Board Game Review: Jewelies

 

LongPlay360.com

Age Rating: 7+

Players: 2-6

Timeframe: 20 minutes

MSRP: $19.99

Style: Educational Learning Game/Resource

Delve into the world of gemstone trading, buying, and selling in a clever game designed to reinforce math concepts and skills.  Give students a real hands on learning experience that will be sure to get them invested in utilizing all of the tricks and techniques they’ve learned in their classroom lessons.

Introduction

Jewelies Math Game designed by Cindy Huxel was created as a fun and unique way to reinforce Math skills and standards from ALL curriculums with students in a stock market style of game.  Jewelies was designed to be played in any learning environment and incorporates basic finance and economic concepts, as well as introducing kids to simple science and geology, gemology,  and mineralogy.

Contents

  • Velvet bag
  • 14 Market Cards
  • Score Sheets
  • 20 Sided Die
  • 24 Jewelies from 6 different types

Gameplay

Each player blindly pulls 4 random gems from the gem bag at the start of the game. They then input the number of jewelies of each type into the start column of their scoresheet and then continue on with the preparation of their scoresheet. The player will input the value of each type of jewelies onto their scorecard according to the rules.  Once they have the number and the value, they multiply and input that information into the totals section.  After the scoresheets are set up, it is finally time to begin to play.  Players roll the die to decide who goes first, the low roller gets that privilege and play continues to the left.  Players take turns drawing Market Cards and following the instructions on the card.  Each Market Card will give you a basic fact about one of the jewels and tell you whether the gem increases or decreases in value.  The Market Card may also tell you to trade Left or Right.  Players then choose one jewelie of their choice to trade in the appropriate direction.  As gameplay continues, players will record the changes in the values of their gem collection FOR EACH TURN on their scorecard, performing the math as they go along.

Family Gaming Assessment

We’ve briefly discussed the differences between a learning resource and a ‘true’ game in various podcasts and articles.  Learning resources tend to be utilized as classroom, homework, or daycare tools to teach kids certain skills or reinforce skills already learned.  While they often and incorporate some game like elements, the pure and simple FUN of the game is often the minor focus and the skill or learning is the major focus.  This game definitely falls into the learning resource category.  It is a great little tool to help your child show off their common core math skills and their abilities to add and subtract and multiply.

As a game, Jewelies was a bit disappointing.  We loved the little facts, tidbits and bits of information on the Market Cards.  We loved the idea of the Market Cards- we just wish they DID more game like things.  The Jewelies were fun to hold and manipulate, but overall the game did not hold our interest beyond a homework aid.  The school aged players were much quicker at solving the basic math involved in the game than our older players who weren’t as quick to group and partner and were relying on long form math.  We found that our older players wanted scrap paper, and our younger players were much more capable of completing the math in their head.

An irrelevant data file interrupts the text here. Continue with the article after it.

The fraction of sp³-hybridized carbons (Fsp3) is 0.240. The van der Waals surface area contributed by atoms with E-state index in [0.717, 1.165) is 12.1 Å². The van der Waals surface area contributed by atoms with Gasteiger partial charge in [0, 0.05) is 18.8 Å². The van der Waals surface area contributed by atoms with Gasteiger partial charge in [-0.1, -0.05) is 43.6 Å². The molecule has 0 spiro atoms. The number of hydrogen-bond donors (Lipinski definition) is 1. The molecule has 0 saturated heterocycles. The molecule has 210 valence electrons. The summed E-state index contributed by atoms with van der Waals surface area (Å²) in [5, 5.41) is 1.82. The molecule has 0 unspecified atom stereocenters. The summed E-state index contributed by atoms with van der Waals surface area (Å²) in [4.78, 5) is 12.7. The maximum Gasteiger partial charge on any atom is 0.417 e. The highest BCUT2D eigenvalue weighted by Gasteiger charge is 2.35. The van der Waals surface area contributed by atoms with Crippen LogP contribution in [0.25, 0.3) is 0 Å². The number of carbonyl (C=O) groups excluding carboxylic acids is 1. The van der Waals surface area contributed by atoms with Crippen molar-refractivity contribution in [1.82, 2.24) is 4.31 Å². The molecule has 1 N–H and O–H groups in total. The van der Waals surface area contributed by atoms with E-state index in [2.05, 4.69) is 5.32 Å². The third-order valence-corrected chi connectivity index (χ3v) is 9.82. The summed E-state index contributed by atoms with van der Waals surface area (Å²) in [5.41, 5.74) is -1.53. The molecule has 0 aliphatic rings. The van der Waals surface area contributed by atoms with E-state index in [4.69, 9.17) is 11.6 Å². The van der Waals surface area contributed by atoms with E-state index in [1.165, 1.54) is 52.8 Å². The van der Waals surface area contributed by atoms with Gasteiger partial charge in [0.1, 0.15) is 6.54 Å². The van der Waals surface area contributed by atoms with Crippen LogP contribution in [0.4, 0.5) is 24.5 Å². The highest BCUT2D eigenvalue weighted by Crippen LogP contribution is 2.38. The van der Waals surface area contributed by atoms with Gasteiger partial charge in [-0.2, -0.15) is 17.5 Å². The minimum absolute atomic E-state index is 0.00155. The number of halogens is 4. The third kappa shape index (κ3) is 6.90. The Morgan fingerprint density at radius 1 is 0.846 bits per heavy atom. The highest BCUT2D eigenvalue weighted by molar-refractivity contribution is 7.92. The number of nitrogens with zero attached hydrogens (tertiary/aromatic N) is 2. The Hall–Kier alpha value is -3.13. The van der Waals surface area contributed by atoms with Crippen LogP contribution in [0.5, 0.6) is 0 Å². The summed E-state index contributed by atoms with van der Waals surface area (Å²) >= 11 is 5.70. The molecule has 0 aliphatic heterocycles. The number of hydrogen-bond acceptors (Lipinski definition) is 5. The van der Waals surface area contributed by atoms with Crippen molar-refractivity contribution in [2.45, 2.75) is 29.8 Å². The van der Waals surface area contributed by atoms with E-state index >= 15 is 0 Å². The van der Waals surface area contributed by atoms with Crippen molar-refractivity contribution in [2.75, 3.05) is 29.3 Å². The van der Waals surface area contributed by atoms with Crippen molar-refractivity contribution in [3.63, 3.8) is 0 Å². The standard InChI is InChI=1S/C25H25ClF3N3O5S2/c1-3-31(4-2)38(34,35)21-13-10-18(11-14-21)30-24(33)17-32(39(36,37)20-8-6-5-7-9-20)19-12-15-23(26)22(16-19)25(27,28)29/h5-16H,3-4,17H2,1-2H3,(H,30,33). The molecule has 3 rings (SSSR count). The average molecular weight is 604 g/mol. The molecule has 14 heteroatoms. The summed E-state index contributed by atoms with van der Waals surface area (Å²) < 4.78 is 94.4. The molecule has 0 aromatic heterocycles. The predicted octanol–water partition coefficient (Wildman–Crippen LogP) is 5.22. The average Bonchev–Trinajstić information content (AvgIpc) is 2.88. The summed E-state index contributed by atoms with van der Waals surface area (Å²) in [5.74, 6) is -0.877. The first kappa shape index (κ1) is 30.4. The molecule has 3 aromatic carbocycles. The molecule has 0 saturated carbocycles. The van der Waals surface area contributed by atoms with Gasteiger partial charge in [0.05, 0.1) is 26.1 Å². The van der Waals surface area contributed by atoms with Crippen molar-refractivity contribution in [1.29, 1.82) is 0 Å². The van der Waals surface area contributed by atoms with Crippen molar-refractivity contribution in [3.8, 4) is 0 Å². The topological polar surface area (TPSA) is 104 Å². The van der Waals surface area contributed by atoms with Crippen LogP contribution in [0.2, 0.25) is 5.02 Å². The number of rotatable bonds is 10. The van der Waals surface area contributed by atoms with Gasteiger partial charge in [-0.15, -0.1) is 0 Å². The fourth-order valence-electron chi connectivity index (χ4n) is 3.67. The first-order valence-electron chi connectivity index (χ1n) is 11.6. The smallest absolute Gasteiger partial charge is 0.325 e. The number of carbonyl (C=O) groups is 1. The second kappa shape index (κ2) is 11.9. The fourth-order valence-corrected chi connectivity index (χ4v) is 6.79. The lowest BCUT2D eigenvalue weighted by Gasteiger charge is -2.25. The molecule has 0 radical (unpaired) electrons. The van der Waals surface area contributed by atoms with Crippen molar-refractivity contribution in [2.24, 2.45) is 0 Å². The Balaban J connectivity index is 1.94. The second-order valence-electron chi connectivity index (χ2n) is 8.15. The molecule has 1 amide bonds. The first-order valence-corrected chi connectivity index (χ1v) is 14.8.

As a classroom, homework, or daycare resource we think that this is a great way to make learning more engaging.  It certainly helped to reinforce learned skills, it was fun to manipulate the components, and it was an interesting way of presenting information about economics, negotiation, trade and finance.

While we wouldn’t pick this up as a game to play on our family game night, this is definitely a great resource to have on hand in a classroom.  It is also a great tool to have at home to help a child who might be struggling with Math and need a more engaging way to practice.

All of our players found it a bit difficult to understand and keep track of the information on the scoresheet we had.  The longplay360.com website states that they reconfigured the rules sheet and that the newere one is a little easier to follow.  The upgrade is free for this much needed change.

Conclusion

Overall, we were very excited about the concept of this game, but it seemed to fall short of the mark.  We would definitely recommend this to any elementary school teacher to have on hand in their classroom, but this was not compelling enough to bring to a non educational game table. There was so much potential with the Marketplace and the cool components, but there were not many interesting or creative things to do with these ideas.  Please don’t hesitate to consider this if you are a teacher,

FCC disclosure: A copy of this game was sent to us by the publisher for the purposes of this review.

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